Billed as an “ecotouristic” park, ToroVerde looks to be a great mix of tropical scenery and extreme sports. For a day filled with adventure, take a break from the beach and go play in the jungle instead.

[Photo credit: ToroVerde Adventure Park]

Travel writer and publisher Q&A: Julie Schwietert

Julie Schwietert, known for her work with MatadorNetwork and Collazo Projects, is a writer, editor, and translator whose work bridges the worlds of service travel writing, culture, and politics. Though travel writing is a big piece of her métier, it’s not its sum. This profile of Julie is the first in a Gadling series on writers and publishers who have found a way to turn their enthusiasms for travel into a profession.

Q: How do you fit into the travel writing and publishing world?

A: I’m a freelancer, though I work primarily for MatadorNetwork as writer, managing editor, and the lead educator of their travel writing program. I also write for print magazines. I contributed to the latest edition of Fodor’s Puerto Rico, and I am waiting excitedly for August when it will hit bookstore shelves.

Q: How long has Collazo Projects been up and running, and what is it that you do?

A: I collaborate on Collazo Projects with my husband Francisco Collazo, who is a photographer, chef and translator. Collazo Projects is the online home for our writing and photography and other projects that haven’t found a home elsewhere. It’s in the process of evolving, though. We’re considering turning it into a proper website that functions more as a portfolio with a blog rather than a straight-up photo/writing blog.

Q: Is travel writing a means to an end for you, or is it the animating focus of your work? Or is it something else entirely?

A: I’m slightly uncomfortable with the term “travel writing” or the label of “travel writer” because both feel really limiting. When I say it, sitting next to someone on a plane in response to the question “What do you do?” I always get squirmy because their first association with the term tends to be Travel + Leisure. That association isn’t bad, but glossy magazine writing is just a portion of what I do. I’d like to think that my writing is less about the things anyone “should” or “must” do in a destination and more about what that destination is like when you stop viewing it as, well, a destination.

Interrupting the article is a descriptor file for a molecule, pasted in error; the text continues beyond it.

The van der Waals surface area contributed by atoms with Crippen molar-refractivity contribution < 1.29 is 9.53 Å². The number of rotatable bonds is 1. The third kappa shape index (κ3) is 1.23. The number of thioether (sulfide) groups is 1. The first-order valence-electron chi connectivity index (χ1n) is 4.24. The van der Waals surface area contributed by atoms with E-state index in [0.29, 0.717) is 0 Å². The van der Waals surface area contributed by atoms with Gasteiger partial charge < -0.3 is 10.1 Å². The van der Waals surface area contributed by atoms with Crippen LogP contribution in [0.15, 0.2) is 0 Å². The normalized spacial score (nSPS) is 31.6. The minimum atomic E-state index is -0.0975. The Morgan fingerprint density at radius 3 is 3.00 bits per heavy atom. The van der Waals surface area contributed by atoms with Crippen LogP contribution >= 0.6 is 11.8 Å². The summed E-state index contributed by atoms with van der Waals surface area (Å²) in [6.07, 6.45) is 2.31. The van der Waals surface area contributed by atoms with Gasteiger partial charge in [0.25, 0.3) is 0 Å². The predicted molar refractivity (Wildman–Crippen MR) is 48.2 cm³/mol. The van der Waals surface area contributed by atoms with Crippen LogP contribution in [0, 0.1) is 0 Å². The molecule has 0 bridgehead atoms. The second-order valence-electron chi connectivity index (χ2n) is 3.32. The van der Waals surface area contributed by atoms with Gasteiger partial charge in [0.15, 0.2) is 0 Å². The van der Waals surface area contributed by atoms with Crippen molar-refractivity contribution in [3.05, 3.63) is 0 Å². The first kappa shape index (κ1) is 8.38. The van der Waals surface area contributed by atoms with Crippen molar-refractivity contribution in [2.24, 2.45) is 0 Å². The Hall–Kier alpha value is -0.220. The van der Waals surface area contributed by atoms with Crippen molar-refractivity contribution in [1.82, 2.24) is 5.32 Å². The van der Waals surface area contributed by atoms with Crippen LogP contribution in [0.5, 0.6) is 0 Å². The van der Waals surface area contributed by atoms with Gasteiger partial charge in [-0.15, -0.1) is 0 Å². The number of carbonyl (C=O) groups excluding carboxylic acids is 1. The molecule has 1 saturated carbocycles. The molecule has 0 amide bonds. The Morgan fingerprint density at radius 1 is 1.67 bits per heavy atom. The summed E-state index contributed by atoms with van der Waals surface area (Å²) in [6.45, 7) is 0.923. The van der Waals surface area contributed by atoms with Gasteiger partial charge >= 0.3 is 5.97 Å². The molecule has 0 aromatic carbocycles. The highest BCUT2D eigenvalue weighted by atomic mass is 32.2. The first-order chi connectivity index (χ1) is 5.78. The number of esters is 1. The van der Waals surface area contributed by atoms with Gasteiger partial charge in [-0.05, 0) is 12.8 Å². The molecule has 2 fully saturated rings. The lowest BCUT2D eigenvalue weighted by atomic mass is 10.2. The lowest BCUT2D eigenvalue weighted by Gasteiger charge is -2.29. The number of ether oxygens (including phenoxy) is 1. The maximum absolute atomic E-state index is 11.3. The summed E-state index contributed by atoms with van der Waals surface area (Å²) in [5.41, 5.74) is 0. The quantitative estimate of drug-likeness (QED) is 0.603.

A diversified income stream is how I survive economically. In addition to my writing work, I’m a freelance academic editor and a translator.

Q: What are your favorite regions?

A: I’d happily go almost anywhere, but I really love to return again and again to places I’ve visited previously and get to know them more deeply. The focus of my work is on ferreting out the untold stories about a place, looking for alternative narratives, and giving a voice to people without a voice. And because I’m fluent in Spanish, most of my work focuses on Latin America and the Spanish-speaking Caribbean.

Q: Any absolutely favorite destination?

A: Mexico, Mexico City in particular. I know what everyone says about Mexico City. They’re wrong. It’s a dynamic, fascinating, complicated city where the traditional and the contemporary are in constant interface. I lived there for two years and loved it. I wish I still lived there.

Q: Have you ever had to travel to a place to follow an obsession?

A: Cuba. I had to meet the family that produced my husband. Once I got to Havana, I had to go on to the town of Mariel, which is the port from which my husband left Cuba in 1980. I went there and was completely underwhelmed. Plus no one wanted to talk about 1980.

Q: What sort of advice would you give to people who want to enter the travel writing and editing world?

A: Do it, and diversify your income. Having a diverse income stream not only ensures you’ll stay stable economically but it also helps you tap into multiple interests.

Q: And finally, what’s in your carry-on?

A: Always books, at least two, and magazines. A journal and a couple pens. A sarong, for which there are at least 96 uses. You can place a sarong on a changing table to change a baby’s diaper and drape it over your head to block out obnoxious passengers, among other things!